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You cannot possibly know... - Page 4

post #61 of 102
Quote:
Originally Posted by lolar2 View Post
If you ever ruin another cake (assuming you didn't put, like, laundry starch in it): crumble it up, mix it to a moldable consistency with some frosting and/ or booze of some kind (anything cake-y, like rum, bourbon, or sweet liqueur), and shape it into one-inch balls. Freeze on a cookie sheet until firm. Dip in melted chocolate or white chocolate, or I guess you could roll them in something like powdered sugar or coconut or whatever (haven't tried that).
Oooh, I'm gonna go buy cake mix now! lol!
post #62 of 102
Good point-- the cake doesn't HAVE to be ruined to make cake balls out of it. You can do it with a perfectly good cake too.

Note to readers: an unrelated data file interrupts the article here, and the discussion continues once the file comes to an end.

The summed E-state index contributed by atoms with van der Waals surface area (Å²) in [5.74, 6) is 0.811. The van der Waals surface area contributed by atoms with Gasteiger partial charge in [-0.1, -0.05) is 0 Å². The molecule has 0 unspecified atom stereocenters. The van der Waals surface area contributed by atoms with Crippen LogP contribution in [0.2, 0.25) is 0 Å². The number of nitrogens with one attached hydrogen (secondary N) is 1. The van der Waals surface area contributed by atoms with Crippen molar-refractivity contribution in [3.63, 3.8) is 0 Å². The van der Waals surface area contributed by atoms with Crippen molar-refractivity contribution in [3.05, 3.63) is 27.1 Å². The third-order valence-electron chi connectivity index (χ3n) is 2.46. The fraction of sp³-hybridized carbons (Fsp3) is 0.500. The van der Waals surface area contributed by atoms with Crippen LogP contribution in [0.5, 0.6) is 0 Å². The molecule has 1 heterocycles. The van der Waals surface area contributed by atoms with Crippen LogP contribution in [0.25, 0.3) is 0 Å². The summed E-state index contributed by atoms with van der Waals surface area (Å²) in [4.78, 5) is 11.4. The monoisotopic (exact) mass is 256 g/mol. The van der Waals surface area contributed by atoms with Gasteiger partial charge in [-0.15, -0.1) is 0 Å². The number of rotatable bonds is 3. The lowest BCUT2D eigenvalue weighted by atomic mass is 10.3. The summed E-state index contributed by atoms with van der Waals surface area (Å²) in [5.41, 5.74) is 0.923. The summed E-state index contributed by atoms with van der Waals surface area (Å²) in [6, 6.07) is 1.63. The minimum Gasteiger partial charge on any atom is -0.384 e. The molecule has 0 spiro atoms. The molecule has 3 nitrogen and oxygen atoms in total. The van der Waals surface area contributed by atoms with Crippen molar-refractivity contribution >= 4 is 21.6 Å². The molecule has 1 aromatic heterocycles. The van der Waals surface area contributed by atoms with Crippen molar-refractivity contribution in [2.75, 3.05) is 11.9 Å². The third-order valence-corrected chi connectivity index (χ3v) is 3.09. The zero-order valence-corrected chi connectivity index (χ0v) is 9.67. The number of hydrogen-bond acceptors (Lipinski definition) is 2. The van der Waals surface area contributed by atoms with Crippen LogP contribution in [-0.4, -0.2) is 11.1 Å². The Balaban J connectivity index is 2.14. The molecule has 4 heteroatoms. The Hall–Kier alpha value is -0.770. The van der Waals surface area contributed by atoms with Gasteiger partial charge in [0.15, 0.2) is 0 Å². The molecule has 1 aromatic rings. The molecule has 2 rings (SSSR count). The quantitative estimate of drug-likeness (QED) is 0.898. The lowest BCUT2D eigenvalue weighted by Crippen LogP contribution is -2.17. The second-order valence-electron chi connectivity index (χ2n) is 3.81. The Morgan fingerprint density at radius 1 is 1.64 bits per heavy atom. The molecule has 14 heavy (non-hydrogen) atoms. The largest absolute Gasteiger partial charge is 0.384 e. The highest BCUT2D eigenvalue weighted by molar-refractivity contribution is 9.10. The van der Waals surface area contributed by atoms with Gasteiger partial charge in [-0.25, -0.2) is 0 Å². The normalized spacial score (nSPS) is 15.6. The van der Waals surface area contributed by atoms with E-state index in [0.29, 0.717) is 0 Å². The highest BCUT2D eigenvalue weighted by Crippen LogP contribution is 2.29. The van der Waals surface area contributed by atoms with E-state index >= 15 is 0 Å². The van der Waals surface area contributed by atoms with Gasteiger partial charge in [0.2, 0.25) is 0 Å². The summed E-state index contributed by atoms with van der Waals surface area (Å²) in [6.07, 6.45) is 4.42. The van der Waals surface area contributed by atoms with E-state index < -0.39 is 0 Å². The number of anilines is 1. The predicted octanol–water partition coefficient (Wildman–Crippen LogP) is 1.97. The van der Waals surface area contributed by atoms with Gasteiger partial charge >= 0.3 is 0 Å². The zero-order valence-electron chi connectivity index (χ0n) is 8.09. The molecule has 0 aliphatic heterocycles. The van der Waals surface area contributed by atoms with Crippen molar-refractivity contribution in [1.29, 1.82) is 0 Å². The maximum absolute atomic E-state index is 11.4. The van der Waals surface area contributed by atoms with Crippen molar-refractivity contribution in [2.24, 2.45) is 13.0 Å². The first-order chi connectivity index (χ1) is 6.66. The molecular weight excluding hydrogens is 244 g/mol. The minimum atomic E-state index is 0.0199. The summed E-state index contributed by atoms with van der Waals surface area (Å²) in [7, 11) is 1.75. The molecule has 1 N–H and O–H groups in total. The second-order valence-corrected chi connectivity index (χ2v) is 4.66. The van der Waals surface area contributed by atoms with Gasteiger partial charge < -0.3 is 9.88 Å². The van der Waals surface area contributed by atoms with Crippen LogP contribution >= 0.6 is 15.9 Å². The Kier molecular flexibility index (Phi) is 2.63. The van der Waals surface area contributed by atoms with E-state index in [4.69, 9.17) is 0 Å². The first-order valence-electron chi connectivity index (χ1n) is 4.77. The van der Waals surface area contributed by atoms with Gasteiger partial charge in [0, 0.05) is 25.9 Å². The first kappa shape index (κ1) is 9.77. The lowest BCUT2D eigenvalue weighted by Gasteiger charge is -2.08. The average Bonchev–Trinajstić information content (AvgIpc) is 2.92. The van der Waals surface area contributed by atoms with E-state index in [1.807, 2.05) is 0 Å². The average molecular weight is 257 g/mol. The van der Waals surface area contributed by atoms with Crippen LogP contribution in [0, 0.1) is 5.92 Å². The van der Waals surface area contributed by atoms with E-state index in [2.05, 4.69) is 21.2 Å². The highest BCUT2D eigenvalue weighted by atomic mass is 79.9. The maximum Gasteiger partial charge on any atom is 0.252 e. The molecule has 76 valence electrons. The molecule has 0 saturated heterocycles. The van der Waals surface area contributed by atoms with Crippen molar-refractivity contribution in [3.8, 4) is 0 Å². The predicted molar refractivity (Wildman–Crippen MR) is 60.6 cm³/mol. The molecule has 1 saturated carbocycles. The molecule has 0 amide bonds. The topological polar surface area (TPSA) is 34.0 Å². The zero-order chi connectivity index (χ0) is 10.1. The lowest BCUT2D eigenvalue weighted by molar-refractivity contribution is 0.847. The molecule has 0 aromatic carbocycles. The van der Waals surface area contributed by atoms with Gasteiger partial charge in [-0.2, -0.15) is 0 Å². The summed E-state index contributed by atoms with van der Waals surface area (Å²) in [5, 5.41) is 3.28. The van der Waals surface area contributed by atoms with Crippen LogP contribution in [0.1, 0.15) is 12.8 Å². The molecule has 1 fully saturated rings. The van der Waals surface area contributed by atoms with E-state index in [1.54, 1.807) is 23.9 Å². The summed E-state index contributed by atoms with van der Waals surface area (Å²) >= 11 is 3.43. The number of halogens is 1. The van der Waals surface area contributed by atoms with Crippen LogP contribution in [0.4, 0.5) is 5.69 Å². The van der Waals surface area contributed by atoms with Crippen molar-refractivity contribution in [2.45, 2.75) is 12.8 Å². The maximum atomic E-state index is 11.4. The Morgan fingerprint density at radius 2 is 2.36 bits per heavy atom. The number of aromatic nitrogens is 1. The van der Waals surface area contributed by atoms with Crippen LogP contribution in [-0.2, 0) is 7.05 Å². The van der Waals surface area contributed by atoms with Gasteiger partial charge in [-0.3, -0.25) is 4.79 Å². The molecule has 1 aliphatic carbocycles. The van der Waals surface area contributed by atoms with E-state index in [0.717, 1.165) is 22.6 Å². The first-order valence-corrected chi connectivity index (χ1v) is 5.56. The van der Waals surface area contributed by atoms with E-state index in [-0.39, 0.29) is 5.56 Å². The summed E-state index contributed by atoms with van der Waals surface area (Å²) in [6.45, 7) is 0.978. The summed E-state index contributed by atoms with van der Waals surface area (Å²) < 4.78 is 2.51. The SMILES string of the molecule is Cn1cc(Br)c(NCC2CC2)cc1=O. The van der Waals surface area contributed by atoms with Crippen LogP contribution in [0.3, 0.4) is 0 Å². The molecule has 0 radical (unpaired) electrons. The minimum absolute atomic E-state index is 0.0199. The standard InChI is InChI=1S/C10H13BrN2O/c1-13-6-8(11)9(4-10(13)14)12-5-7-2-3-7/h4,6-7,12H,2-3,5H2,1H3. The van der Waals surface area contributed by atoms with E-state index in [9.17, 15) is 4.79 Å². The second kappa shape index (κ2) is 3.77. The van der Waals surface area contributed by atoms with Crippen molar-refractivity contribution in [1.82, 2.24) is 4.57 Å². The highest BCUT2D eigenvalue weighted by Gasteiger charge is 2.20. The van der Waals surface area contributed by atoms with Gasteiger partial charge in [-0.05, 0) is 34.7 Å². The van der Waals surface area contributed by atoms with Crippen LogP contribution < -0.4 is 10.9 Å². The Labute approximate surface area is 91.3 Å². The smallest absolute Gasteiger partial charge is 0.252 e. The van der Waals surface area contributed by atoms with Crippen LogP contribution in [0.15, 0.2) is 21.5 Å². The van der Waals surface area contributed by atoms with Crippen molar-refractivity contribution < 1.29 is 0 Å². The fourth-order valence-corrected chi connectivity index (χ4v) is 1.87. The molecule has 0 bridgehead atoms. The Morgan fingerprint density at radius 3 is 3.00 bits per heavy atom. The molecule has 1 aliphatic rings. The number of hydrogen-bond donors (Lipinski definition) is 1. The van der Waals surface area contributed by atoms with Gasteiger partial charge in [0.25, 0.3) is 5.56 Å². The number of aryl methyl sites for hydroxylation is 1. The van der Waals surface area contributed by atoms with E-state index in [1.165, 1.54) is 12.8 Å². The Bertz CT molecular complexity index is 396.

post #63 of 102
I just want to know one thing. How am I supposed to remember to make cake balls when I am so exhausted that I am sitting on the kitchen floor in a flood of tears with the first cake failure LOL ?!
post #64 of 102
Put the cake failure in the freezer until you calm down. You can thaw it and make cake balls later.
post #65 of 102
Quote:
Originally Posted by WeasleyMum View Post
Argh, I get this stuff too sometimes, even though I try to keep my plans/ideas to myself as much as possible. There are two different ideas running through my head:

1. Of course, everytbody is right; we can't know until we get there. Duh.

2. BUT, doesn't it make more sense to have a plan, an idea, a value system?

Take labor and birth; since I'm pregnant with # 1, obviously I don't know what labor will feel like. How could I? But does that mean that I shouldn't have a plan, based on my values, of what I WANT to do? It's not likely that someone would get a drug-free, intervention-free birth (in a hospital) without thinking about it ahead of time.